Guest Check

Sitting in for Laura Cassidy, a junk-food foodie finds kale on her doorstep, and lives to tell about it.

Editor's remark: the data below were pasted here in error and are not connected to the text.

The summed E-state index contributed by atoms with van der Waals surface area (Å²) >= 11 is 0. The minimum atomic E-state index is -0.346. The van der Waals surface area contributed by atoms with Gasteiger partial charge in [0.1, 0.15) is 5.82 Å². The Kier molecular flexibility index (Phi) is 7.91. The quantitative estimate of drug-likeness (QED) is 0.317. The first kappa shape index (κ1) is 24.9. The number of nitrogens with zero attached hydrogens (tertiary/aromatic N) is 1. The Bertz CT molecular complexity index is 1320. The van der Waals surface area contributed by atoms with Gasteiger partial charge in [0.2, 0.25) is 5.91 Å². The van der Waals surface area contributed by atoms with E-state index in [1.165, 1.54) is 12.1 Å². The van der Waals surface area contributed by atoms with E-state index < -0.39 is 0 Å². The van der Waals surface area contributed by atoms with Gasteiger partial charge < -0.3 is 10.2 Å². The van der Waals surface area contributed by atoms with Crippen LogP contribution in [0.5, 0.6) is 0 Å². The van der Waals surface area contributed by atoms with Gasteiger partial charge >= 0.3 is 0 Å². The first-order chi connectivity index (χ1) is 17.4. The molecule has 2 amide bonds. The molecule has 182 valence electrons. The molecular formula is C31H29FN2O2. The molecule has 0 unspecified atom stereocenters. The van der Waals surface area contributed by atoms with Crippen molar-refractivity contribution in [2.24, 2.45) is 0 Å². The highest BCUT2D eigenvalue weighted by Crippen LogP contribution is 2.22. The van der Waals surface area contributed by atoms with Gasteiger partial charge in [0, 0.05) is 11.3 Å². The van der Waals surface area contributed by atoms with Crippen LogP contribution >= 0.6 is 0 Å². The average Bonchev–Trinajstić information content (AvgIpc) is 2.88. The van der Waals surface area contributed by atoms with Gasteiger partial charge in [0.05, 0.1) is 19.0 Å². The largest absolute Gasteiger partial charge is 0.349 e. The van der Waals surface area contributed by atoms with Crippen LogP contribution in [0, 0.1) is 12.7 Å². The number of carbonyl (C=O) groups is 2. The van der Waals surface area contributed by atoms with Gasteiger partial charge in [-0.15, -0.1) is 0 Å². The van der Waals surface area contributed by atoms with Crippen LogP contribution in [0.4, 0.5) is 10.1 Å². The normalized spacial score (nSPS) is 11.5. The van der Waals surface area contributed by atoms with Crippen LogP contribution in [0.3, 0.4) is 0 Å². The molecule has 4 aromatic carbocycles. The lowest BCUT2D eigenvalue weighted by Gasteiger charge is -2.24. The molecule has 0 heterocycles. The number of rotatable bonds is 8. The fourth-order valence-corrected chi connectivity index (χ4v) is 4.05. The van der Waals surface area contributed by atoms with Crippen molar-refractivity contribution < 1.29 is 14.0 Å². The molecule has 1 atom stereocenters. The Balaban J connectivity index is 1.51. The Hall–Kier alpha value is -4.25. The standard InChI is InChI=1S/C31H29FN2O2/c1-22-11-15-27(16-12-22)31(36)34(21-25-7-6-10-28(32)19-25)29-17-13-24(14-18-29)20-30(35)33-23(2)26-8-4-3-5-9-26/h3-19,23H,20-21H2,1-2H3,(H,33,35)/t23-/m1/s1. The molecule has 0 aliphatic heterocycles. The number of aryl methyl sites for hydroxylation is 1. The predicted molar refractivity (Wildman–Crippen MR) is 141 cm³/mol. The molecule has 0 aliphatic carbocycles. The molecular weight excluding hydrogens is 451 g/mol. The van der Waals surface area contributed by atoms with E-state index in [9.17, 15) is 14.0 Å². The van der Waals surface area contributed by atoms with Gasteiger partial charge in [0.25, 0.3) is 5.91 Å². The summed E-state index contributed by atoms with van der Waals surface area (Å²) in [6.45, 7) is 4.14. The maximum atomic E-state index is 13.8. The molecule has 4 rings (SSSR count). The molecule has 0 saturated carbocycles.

Over the last year, I've received many e-mails from readers who are interested in receiving local, organic produce via Community Supported Agriculture (CSA) boxes but are, for one reason or another, hesitant to get started. On the morning one such e-mail arrived, I also heard from a good friend who had just signed up with Pioneer Organics, the Web-based deliverer of organic produce and grocery items. Though Pioneer's produce is not always all local (they get their goods from a variety of farmers), the company's easy-to-use online ordering system and reputation for good service (they've been dealing in deliverable organics for almost 10 years) are making them very popular—particularly among those experimenting with all-natural diets for the first time. I figured I'd let my friend tell you about it—and, at the same time, kick off a series of sporadic guest columns. Lacey Swain handles online sales and video promotions for Sub Pop Records, plays bass and guitar, respectively, in the Charming Snakes and the Coconut Coolouts, and makes a mean dip using Velveeta and a can of Ro-Tel Tomatoes and Green Chilies. LAURA CASSIDY I did it, I did it. I finally did it! I am not really the type of lady who would blow a bunch of dough on vegetables, but what with the promise of a new year and the ever-increasing fear of, well, death, I took the plunge at the beginning of January and signed up online for a small (recommended for a two-person household) biweekly produce delivery ($32) from Pioneer Organics, in an admittedly small effort to lay off the frozen pizza. According to my sources, most Community Supported Agriculture (CSA) services operate under the "you git what you git" philosophy, but Pioneer gives you total control over your order. For example, with a click of the mouse you can blacklist spinach for life, and theoretically you can change the whole damn order each week—while staying within the list of available harvests at that particular time, of course. But I didn't want to stick to just what I knew; I wanted to be made to try something new, even something potentially difficult and not necessarily delicious. My original plan: Take whatever the service sends me, without altering my order, and Google recipes for the unfamiliar items. Easy, right? Yes, but I panicked. A few days before my first order arrived, I went online to trade the honeydew Pioneer planned to send me for something less melony, ditched the butternut squash for something less squashy, and decided, after all, to keep the kale even though I'd been warned against it. On the day my first box was scheduled to arrive, I left work the tiniest bit before quitting time to see what kinds of goods were awaiting me on my dark porch steps. Lo and behold, I found a nice-looking head of green leaf lettuce, carrots, a couple tomatoes, three Pink Lady apples (a last-minute request!), a fennel bulb, red onions, salad mix, two navel oranges, several satsumas, two grapefruit, and kale. Ah, kale, you are a mysterious vegetable! Kale should be easy; it's a green, and I like greens. I know greens. In Texas, where I'm from, you boil them with onions and vinegar and eat them with cornbread and black-eyed peas. Not so with kale, my friend. Kale is tough and bitter no matter how long you boil it, and it winds up tasting like, well, kale, no matter how much garlic, salt, and pepper you dump on it. Kale is not for amateurs, and although mine wound up in the trash, I vowed to try it again—just not in the next delivery. Fennel, on the other hand, I tackled right off the bat. In fact, that was the vegetable I was most excited to see in the box; I had even specially requested it. I did a quick check on the old Internet to see if I knew what I was doing before I stabbed into it and ripped off its cute, furry branches. Once I really got into it, fennel and I were like old friends! I chopped up my buddy along with half an onion and sautéed them for a bit while I surfed for more recipes to poach from, knowing all the while I'd be far too lazy to actually follow any of them through to the end. Then I came upon a familiar but hazy word: braise. After poking around, I figured out that braising involved adding stock to your partially cooked vegetables, so I threw some in and let that mixture hang out for a short while. I was really, really pleased with the results; I bet they would've been a terrific accompaniment to some sort of main dish, but as it was, all I had was a bowl full of braised fennel. You know what goes surprisingly well with a bizarro Frankenstein-ed side of fennel? A couple slices of Totino's Party Pizza and a Diet Coke. info@seattleweekly.com

 
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